Jack Willis has revealed the mind trick he has played on himself to enable his game to flourish to such an extent that many Premiership fans are clamouring for the Wasps back row to be called up to Eddie Jones’ England squad. 

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The 23-year-old had his first selection by England ruined in 2018, a Premiership tackle shortly after he was included for the tour to South Africa taking a devastating toll on his body and preventing him from being the best he could be for around 18 months. 

Just over two years on from that brutal setback, he is enjoying the form of his life in putting his body back in without hesitation to where it hurts at the breakdown. The reason? He constantly reminds himself that his injury was caused by a tackle and not when jackalling. 

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Speaking to The Rugby Pod, the weekly show fronted by Andy Goode and Jim Hamilton, Willis explained the reason why he has no fear contesting the breakdown. “If I had done it jackalling it might have been different,” he said. 

“I did it in a tackle and because at the time I was battling, the left ankle was really painful and what happened was I was putting more weight on my right leg. It suddenly got caught in a tackle.

“I put that in the forefront of my mind, that without the ankle the knee wouldn’t have happened. Whether it is true or not it’s nice to have that in my head. For me, I wouldn’t be able to stick myself in those positions, stick my head in there if I was thinking about it too much.

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“As soon as you’re in the game it’s instinct and trying to get your head in there. I do a lot of mobility work to try and help me out when getting caught in uncomfortable positions. I have got a bit of a get-out with extra hip mobility etc. Yeah, I try not to keep it at the forefront of my mind going into games.”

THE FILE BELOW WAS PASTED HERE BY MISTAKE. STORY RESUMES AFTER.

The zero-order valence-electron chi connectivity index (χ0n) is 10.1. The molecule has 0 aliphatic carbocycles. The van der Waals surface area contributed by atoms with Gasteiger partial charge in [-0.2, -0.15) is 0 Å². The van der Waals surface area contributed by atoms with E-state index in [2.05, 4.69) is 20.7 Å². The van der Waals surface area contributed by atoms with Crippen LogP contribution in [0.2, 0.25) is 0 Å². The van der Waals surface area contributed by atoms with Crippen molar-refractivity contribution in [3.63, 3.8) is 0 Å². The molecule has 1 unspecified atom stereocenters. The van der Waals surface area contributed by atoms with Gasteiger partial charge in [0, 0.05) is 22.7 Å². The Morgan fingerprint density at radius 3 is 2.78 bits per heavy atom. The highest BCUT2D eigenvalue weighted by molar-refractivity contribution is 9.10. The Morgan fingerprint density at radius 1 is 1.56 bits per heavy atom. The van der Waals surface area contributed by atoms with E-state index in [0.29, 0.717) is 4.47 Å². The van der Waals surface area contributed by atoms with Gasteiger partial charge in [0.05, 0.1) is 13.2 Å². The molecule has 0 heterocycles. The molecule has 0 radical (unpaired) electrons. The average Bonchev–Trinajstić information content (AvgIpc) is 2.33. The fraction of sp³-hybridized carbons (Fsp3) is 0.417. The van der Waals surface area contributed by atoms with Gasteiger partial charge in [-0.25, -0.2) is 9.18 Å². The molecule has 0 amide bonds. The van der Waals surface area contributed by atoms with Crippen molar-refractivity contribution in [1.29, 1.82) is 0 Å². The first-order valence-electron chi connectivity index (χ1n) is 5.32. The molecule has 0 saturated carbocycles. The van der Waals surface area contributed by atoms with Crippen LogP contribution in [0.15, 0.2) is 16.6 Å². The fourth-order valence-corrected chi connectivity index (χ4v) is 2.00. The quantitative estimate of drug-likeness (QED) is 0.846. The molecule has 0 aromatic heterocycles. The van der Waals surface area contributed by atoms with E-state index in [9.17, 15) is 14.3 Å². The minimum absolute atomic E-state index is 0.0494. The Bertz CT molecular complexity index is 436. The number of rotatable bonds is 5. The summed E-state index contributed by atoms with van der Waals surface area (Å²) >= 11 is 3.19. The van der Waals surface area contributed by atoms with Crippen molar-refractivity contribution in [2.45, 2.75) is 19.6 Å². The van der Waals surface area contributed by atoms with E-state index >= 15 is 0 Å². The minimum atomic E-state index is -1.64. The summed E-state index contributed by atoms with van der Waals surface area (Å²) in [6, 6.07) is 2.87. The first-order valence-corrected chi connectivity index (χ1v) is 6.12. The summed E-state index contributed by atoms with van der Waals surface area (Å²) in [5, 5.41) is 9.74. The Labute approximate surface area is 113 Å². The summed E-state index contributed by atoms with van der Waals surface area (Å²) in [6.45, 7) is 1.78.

The rejuvenation of Willis is one of the main reasons why Wasps have enjoyed a playoff-chasing resurgence under new boss Lee Blackett, manoeuvring the young back row into the debate as to who should make the England squad for the resumption of the 2020 Guinness Six Nations and the one-off Eight Nations tournament set to be played before the year is over.  

“When I had those injuries in 2018 it was a bit of a rollercoaster, getting named in the squad and a few weeks later injuring my ankle and my knee and then, all in all, spent not far off 18 months out and three operations later got back playing. 

“It was tough, really tough, and the group I had around me, family, friends, got me through it. I’ve always had a passion and a drive and a desire to play for England one day. Sort of came pretty close by getting named in the squad and it wasn’t my time unfortunately with having the injury. 

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“I don’t think I’d change anything really. It gave me a really nice perspective of the game and life in rugby that you can’t get yourself too caught up in it all the time because you end up burning yourself out. So now I have definitely got a fresh perspective of it. 

“I’m very grateful for every minute I get to spend on the pitch and yeah, look, it’s still a massive aim of mine, a dream since I was a young lad to try and put an England shirt on at some point but it’s never going to come if I’m not playing well for Wasps. That is my main focus.”

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